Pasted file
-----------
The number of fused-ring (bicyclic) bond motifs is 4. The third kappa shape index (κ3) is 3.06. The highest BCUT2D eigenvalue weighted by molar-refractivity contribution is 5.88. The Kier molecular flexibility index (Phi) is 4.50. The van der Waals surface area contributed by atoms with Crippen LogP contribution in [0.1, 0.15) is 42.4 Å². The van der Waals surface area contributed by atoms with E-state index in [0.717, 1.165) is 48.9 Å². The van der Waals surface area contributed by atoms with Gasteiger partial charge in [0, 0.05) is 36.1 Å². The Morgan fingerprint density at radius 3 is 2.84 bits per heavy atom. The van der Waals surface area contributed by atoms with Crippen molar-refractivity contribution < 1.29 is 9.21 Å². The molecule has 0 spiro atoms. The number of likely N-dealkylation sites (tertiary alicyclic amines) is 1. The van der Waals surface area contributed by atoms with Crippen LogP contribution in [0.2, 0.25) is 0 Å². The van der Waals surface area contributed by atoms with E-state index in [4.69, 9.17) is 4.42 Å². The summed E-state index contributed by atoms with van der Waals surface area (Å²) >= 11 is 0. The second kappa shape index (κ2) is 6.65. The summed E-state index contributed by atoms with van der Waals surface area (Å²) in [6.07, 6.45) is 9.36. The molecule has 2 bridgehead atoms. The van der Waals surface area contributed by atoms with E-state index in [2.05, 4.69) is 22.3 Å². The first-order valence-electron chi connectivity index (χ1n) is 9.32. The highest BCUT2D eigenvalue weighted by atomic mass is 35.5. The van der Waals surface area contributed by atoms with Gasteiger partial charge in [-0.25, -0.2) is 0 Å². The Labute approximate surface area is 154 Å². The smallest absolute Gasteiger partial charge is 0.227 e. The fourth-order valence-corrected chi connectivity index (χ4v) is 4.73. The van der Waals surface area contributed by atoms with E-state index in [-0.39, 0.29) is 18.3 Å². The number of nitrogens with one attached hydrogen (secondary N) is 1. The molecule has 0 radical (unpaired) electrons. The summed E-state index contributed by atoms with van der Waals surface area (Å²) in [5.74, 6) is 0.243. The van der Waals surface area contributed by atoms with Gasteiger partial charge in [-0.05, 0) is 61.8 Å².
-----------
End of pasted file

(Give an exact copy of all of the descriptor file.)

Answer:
The number of fused-ring (bicyclic) bond motifs is 4. The third kappa shape index (κ3) is 3.06. The highest BCUT2D eigenvalue weighted by molar-refractivity contribution is 5.88. The Kier molecular flexibility index (Phi) is 4.50. The van der Waals surface area contributed by atoms with Crippen LogP contribution in [0.1, 0.15) is 42.4 Å². The van der Waals surface area contributed by atoms with E-state index in [0.717, 1.165) is 48.9 Å². The van der Waals surface area contributed by atoms with Gasteiger partial charge in [0, 0.05) is 36.1 Å². The Morgan fingerprint density at radius 3 is 2.84 bits per heavy atom. The van der Waals surface area contributed by atoms with Crippen molar-refractivity contribution < 1.29 is 9.21 Å². The molecule has 0 spiro atoms. The number of likely N-dealkylation sites (tertiary alicyclic amines) is 1. The van der Waals surface area contributed by atoms with Crippen LogP contribution in [0.2, 0.25) is 0 Å². The van der Waals surface area contributed by atoms with E-state index in [4.69, 9.17) is 4.42 Å². The summed E-state index contributed by atoms with van der Waals surface area (Å²) >= 11 is 0. The second kappa shape index (κ2) is 6.65. The summed E-state index contributed by atoms with van der Waals surface area (Å²) in [6.07, 6.45) is 9.36. The molecule has 2 bridgehead atoms. The van der Waals surface area contributed by atoms with E-state index in [2.05, 4.69) is 22.3 Å². The first-order valence-electron chi connectivity index (χ1n) is 9.32. The highest BCUT2D eigenvalue weighted by atomic mass is 35.5. The van der Waals surface area contributed by atoms with Gasteiger partial charge in [-0.25, -0.2) is 0 Å². The Labute approximate surface area is 154 Å². The smallest absolute Gasteiger partial charge is 0.227 e. The fourth-order valence-corrected chi connectivity index (χ4v) is 4.73. The van der Waals surface area contributed by atoms with E-state index in [-0.39, 0.29) is 18.3 Å². The number of nitrogens with one attached hydrogen (secondary N) is 1. The molecule has 0 radical (unpaired) electrons. The summed E-state index contributed by atoms with van der Waals surface area (Å²) in [5.74, 6) is 0.243. The van der Waals surface area contributed by atoms with Gasteiger partial charge in [-0.05, 0) is 61.8 Å².